Batteries: you probably just use them up and buy new ones, right? Did you know that you can recycle them? In fact, you can recycle nearly every kind of battery there is, not just car batteries. There are a lot of battery components that are recyclable, and there are good reasons for recycling batteries. Here is the short list of battery parts that you can recycle, and why you should.
Copper is highly conductive and difficult to mine and extract from the rocks around it. Yet, people use tons of copper to make electrical wire, batteries, pipes, etc., every year. Since it is a natural resource, you have to understand that this resource is finite. Eventually, all copper will be mined from the Earth, and then what? Only recycling can take the copper out of use and reduce the demand for this resource to be pulled out of the earth. Battery recycling takes all of the copper out of them and transforms it into more batteries, pipes, etc..
Lead — honest-to-goodness, real lead — is banned from all products and all markets in the U.S. with the exception of batteries and some paint. Even so, it is used sparingly, and batteries containing lead are required by law to be recycled. Car batteries have the most lead, which is why you have to bring your dead battery to the auto parts store to trade it in for a new battery. No new lead is mined in this country because of how lethal the substance can be.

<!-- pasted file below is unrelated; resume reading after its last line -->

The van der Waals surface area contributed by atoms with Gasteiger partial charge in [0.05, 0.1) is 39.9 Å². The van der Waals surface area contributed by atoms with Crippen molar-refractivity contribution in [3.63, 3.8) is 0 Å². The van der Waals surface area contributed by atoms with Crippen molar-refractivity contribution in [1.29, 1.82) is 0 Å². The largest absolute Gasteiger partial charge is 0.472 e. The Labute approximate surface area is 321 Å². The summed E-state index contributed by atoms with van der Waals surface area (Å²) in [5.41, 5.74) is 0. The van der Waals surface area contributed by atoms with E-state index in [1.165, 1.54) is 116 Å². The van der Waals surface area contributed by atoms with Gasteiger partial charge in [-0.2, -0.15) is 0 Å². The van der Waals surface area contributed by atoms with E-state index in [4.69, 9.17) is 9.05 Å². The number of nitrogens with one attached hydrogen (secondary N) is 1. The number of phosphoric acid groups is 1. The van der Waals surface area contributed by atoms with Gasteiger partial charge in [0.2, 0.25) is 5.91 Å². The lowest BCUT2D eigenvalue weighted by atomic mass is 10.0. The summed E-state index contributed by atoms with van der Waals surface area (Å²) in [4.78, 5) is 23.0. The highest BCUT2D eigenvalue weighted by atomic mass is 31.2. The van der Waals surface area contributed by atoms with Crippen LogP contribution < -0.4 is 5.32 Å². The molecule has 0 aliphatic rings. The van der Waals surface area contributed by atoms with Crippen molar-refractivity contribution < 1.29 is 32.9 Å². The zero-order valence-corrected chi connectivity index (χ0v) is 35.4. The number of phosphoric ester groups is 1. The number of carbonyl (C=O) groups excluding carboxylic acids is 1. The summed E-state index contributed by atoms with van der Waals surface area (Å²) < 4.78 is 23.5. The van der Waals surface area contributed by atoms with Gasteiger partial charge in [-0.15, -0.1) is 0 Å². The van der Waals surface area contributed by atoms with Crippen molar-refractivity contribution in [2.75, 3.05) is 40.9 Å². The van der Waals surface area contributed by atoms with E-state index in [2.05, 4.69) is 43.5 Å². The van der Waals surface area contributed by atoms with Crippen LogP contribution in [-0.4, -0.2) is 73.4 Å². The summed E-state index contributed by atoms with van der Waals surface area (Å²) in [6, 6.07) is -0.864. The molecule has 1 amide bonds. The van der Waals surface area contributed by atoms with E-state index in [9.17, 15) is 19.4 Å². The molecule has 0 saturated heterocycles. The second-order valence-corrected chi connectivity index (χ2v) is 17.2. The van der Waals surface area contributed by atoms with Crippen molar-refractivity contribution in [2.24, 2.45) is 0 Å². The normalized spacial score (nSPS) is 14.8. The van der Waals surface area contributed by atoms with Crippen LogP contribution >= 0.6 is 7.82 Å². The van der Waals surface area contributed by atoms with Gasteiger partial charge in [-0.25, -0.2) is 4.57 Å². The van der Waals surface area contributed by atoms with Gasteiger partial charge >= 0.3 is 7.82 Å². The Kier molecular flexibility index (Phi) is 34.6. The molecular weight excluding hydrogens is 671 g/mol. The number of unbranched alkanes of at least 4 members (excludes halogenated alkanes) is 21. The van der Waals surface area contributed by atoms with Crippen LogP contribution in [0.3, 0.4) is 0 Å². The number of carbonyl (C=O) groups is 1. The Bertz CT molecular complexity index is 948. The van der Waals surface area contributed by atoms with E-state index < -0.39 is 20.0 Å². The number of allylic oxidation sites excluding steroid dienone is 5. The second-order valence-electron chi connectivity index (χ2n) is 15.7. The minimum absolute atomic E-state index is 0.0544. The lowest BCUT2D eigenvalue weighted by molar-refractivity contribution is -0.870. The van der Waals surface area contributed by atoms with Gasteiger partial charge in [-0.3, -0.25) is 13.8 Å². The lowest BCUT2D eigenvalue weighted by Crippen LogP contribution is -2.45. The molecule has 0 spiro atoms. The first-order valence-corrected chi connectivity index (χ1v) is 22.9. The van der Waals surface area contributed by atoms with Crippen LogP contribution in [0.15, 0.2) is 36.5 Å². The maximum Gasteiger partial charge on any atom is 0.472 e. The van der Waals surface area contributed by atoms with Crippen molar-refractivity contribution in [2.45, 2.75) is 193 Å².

Batteries all contain some steel. The steel may be used inside the batteries to generate and control electrical charges, or the steel may act as an outer casing. Steel is invaluable for hundreds of products. Because of the lengthy process of smelting steel, every scrap of it is worth recycling.
Bigger batteries, particularly batteries for electric-powered scooters, kids' toy cars, video cameras, etc., are all encased in plastic. It costs hundreds of dollars to produce the plastic casings for these batteries, and the process is not exactly earth-friendly. However, if you recycle batteries, these plastic casings go back to plastics factories where they can be reused or melted down and remolded for more battery casings. This makes the plastic process a little more earth-friendly than the first time around, while simultaneously providing consumers with more of the batteries they need. All it takes is a ride to a battery recycling locationShare